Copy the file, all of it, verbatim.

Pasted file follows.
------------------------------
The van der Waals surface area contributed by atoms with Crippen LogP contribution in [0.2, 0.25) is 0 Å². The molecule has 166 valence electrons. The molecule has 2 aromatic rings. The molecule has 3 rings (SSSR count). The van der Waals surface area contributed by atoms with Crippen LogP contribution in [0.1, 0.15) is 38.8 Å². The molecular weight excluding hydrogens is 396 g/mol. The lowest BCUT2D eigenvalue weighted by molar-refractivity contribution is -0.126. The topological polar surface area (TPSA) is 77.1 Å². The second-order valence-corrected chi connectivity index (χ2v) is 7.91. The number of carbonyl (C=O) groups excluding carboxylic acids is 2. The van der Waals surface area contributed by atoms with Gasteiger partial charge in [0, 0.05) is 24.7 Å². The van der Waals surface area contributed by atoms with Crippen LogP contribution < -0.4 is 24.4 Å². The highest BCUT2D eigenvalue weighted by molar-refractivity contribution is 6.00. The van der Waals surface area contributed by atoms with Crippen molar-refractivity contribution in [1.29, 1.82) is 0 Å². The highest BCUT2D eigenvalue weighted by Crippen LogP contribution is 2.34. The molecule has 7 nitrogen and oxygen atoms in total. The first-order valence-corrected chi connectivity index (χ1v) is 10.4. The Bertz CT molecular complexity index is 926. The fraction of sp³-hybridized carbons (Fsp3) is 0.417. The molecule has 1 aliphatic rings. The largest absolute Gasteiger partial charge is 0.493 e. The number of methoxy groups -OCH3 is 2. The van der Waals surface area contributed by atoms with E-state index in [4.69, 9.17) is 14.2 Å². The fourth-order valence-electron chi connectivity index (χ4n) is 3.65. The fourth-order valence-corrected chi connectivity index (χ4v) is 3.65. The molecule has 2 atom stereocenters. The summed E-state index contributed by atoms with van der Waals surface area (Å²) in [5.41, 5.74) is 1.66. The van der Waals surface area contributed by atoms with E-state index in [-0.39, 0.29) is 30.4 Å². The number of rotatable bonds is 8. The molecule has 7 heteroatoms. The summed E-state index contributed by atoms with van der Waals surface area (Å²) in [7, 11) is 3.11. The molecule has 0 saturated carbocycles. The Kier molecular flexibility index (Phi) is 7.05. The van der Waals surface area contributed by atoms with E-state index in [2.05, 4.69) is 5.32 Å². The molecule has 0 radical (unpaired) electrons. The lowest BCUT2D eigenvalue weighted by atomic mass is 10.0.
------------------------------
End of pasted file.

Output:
The van der Waals surface area contributed by atoms with Crippen LogP contribution in [0.2, 0.25) is 0 Å². The molecule has 166 valence electrons. The molecule has 2 aromatic rings. The molecule has 3 rings (SSSR count). The van der Waals surface area contributed by atoms with Crippen LogP contribution in [0.1, 0.15) is 38.8 Å². The molecular weight excluding hydrogens is 396 g/mol. The lowest BCUT2D eigenvalue weighted by molar-refractivity contribution is -0.126. The topological polar surface area (TPSA) is 77.1 Å². The second-order valence-corrected chi connectivity index (χ2v) is 7.91. The number of carbonyl (C=O) groups excluding carboxylic acids is 2. The van der Waals surface area contributed by atoms with Gasteiger partial charge in [0, 0.05) is 24.7 Å². The van der Waals surface area contributed by atoms with Crippen LogP contribution < -0.4 is 24.4 Å². The highest BCUT2D eigenvalue weighted by molar-refractivity contribution is 6.00. The van der Waals surface area contributed by atoms with Crippen molar-refractivity contribution in [1.29, 1.82) is 0 Å². The highest BCUT2D eigenvalue weighted by Crippen LogP contribution is 2.34. The molecule has 7 nitrogen and oxygen atoms in total. The first-order valence-corrected chi connectivity index (χ1v) is 10.4. The Bertz CT molecular complexity index is 926. The fraction of sp³-hybridized carbons (Fsp3) is 0.417. The molecule has 1 aliphatic rings. The largest absolute Gasteiger partial charge is 0.493 e. The number of methoxy groups -OCH3 is 2. The van der Waals surface area contributed by atoms with E-state index in [4.69, 9.17) is 14.2 Å². The fourth-order valence-electron chi connectivity index (χ4n) is 3.65. The fourth-order valence-corrected chi connectivity index (χ4v) is 3.65. The molecule has 2 atom stereocenters. The summed E-state index contributed by atoms with van der Waals surface area (Å²) in [5.41, 5.74) is 1.66. The van der Waals surface area contributed by atoms with E-state index in [-0.39, 0.29) is 30.4 Å². The number of rotatable bonds is 8. The molecule has 7 heteroatoms. The summed E-state index contributed by atoms with van der Waals surface area (Å²) in [7, 11) is 3.11. The molecule has 0 saturated carbocycles. The Kier molecular flexibility index (Phi) is 7.05. The van der Waals surface area contributed by atoms with E-state index in [2.05, 4.69) is 5.32 Å². The molecule has 0 radical (unpaired) electrons. The lowest BCUT2D eigenvalue weighted by atomic mass is 10.0.